The Austro-Daimler was an Austrian automobile manufactured from 1899 until 1934.
The Austro-Daimler works were located at Wiener-Neustadt, and were originally a branch of the German Daimler factory. The firm gained its independence in 1906, and began producing cars which are still seen as excellent examples of their kind.
The first designer employed by the firm was Gottlieb Daimler's son, Paul Daimler; he was succeeded by the great Ferdinand Porsche, who was responsible for the Mercédés-Electrique-Mixte (manufactured from 1902 to 1907). Designers Karl Rabe and Oskar Hacker were also employed by Austro-Daimler, as were others. The company also competed in sporting events, with great success.
In 1911 Austro-Daimler began production of the Prinz Heinrich (in English: Prince Henry) model; this car, which featured an ohc 5714cc four cylinder engine, quickly became famous. It could develop 95bhp at 2100rpm; there was also a less potent version with side valves and a 6900cc engine capable of developing 60hp at only 1200rpm. Both designs were by Porsche, who also created the 1·3-liter "Sascha" racing cars (named after their backer, Count Sascha Kolowrat-Krakowski) in the early 1920s. The smallest model the company offered was a 2212cc four cylinder.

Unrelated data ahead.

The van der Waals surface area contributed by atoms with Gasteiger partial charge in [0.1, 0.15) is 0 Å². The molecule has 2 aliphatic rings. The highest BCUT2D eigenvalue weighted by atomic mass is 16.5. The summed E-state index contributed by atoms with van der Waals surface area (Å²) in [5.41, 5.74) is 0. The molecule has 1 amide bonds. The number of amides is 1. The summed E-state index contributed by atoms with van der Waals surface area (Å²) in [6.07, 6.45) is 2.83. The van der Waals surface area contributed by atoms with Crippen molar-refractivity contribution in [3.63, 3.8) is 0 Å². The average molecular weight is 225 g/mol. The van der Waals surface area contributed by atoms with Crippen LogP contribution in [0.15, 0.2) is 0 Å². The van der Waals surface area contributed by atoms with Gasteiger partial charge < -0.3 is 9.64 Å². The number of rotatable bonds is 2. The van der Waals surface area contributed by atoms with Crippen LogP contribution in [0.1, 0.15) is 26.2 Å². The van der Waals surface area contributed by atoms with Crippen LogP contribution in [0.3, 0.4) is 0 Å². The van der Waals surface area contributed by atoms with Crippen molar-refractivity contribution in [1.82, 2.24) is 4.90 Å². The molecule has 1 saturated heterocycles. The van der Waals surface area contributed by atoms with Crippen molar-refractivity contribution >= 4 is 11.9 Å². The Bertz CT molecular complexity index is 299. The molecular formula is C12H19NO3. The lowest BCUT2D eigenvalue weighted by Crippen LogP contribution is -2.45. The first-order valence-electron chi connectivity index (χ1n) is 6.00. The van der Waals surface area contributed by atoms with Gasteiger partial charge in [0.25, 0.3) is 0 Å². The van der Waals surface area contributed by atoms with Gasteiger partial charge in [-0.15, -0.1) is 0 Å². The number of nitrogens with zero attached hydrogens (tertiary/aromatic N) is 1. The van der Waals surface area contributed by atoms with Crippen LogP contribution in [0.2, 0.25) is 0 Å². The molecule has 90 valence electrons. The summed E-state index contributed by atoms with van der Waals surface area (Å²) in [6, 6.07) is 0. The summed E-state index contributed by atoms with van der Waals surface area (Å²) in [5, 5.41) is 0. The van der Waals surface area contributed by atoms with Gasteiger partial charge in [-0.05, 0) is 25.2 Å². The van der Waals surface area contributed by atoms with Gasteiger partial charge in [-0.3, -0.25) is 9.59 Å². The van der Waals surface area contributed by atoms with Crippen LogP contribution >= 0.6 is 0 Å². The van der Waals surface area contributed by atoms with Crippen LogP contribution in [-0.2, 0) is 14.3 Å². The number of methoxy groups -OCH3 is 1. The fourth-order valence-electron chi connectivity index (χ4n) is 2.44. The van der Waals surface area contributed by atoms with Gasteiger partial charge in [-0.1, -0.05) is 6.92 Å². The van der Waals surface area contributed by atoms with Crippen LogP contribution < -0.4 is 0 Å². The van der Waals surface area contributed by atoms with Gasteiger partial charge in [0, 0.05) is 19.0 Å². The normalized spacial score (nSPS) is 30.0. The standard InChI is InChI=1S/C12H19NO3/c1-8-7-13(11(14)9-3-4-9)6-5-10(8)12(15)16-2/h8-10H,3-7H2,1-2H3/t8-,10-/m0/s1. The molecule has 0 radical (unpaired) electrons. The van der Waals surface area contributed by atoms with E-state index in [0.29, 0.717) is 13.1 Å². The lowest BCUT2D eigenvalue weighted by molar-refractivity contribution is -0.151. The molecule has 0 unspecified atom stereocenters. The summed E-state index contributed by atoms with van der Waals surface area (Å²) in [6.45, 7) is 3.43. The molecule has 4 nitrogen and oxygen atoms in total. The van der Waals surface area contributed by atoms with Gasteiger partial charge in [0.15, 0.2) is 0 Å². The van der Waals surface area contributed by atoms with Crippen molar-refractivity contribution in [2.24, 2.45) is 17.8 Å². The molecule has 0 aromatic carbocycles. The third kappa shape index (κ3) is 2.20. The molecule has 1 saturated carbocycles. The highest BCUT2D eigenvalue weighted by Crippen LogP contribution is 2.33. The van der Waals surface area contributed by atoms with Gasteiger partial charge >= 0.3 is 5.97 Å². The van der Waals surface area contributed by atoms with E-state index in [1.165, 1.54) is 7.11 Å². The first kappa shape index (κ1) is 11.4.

The outstanding production car offered by Austro-Daimler during the 1930s was the ADM, which featured ohc six-cylinder engines of 2540cc, 2650cc, and 2994cc. The last-named (the ADM III) developed 110hp at 4000rpm and was one of the greatest automobiles of the decade. Also offered was a less luxurious sporting version, the 100hp ADR.
1931 saw Austro-Daimler introduce a 4624cc eight cylinder car, a superb, highly expensive luxury vehicle. The last great car built at the Austrian works was the six-cylinder "Bergmeister", which featured an ohc 3614cc engine that could develop 120hp at 3600rpm; this car had a top speed of 90 mph.
Austro-Daimler had amalgamated with Puch in 1928 as Daimler-Puch. In 1934 the company also took on Steyr Automobile, creating the Steyr-Daimler-Puch conglomerate.